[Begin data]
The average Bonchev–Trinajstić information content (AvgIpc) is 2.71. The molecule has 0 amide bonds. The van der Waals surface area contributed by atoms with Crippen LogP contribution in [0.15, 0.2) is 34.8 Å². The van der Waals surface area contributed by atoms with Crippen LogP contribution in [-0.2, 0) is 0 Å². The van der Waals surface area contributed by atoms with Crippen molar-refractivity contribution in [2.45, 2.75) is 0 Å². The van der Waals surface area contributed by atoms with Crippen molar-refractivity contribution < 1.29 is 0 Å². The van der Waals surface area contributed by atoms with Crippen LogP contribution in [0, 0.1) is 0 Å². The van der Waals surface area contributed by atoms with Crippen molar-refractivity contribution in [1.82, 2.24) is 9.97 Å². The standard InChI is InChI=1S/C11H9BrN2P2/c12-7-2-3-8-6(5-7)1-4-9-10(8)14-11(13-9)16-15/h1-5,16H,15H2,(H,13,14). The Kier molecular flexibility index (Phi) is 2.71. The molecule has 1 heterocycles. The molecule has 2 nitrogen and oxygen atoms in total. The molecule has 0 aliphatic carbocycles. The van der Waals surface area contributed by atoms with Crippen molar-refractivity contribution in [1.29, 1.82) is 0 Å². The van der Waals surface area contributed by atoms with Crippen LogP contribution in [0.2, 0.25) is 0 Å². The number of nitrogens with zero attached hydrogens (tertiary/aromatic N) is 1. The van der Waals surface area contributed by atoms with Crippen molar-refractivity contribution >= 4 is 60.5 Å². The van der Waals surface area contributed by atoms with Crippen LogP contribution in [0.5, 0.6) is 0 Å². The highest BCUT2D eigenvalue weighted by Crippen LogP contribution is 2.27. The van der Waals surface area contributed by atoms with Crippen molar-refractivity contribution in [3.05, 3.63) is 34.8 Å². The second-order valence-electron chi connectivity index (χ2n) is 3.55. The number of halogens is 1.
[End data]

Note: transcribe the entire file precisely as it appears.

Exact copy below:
The average Bonchev–Trinajstić information content (AvgIpc) is 2.71. The molecule has 0 amide bonds. The van der Waals surface area contributed by atoms with Crippen LogP contribution in [0.15, 0.2) is 34.8 Å². The van der Waals surface area contributed by atoms with Crippen LogP contribution in [-0.2, 0) is 0 Å². The van der Waals surface area contributed by atoms with Crippen molar-refractivity contribution in [2.45, 2.75) is 0 Å². The van der Waals surface area contributed by atoms with Crippen molar-refractivity contribution < 1.29 is 0 Å². The van der Waals surface area contributed by atoms with Crippen LogP contribution in [0, 0.1) is 0 Å². The van der Waals surface area contributed by atoms with Crippen molar-refractivity contribution in [1.82, 2.24) is 9.97 Å². The standard InChI is InChI=1S/C11H9BrN2P2/c12-7-2-3-8-6(5-7)1-4-9-10(8)14-11(13-9)16-15/h1-5,16H,15H2,(H,13,14). The Kier molecular flexibility index (Phi) is 2.71. The molecule has 1 heterocycles. The molecule has 2 nitrogen and oxygen atoms in total. The molecule has 0 aliphatic carbocycles. The van der Waals surface area contributed by atoms with Crippen molar-refractivity contribution in [1.29, 1.82) is 0 Å². The van der Waals surface area contributed by atoms with Crippen LogP contribution in [0.2, 0.25) is 0 Å². The number of nitrogens with zero attached hydrogens (tertiary/aromatic N) is 1. The van der Waals surface area contributed by atoms with Crippen molar-refractivity contribution >= 4 is 60.5 Å². The van der Waals surface area contributed by atoms with Crippen LogP contribution in [0.5, 0.6) is 0 Å². The highest BCUT2D eigenvalue weighted by Crippen LogP contribution is 2.27. The van der Waals surface area contributed by atoms with Crippen molar-refractivity contribution in [3.05, 3.63) is 34.8 Å². The second-order valence-electron chi connectivity index (χ2n) is 3.55. The number of halogens is 1.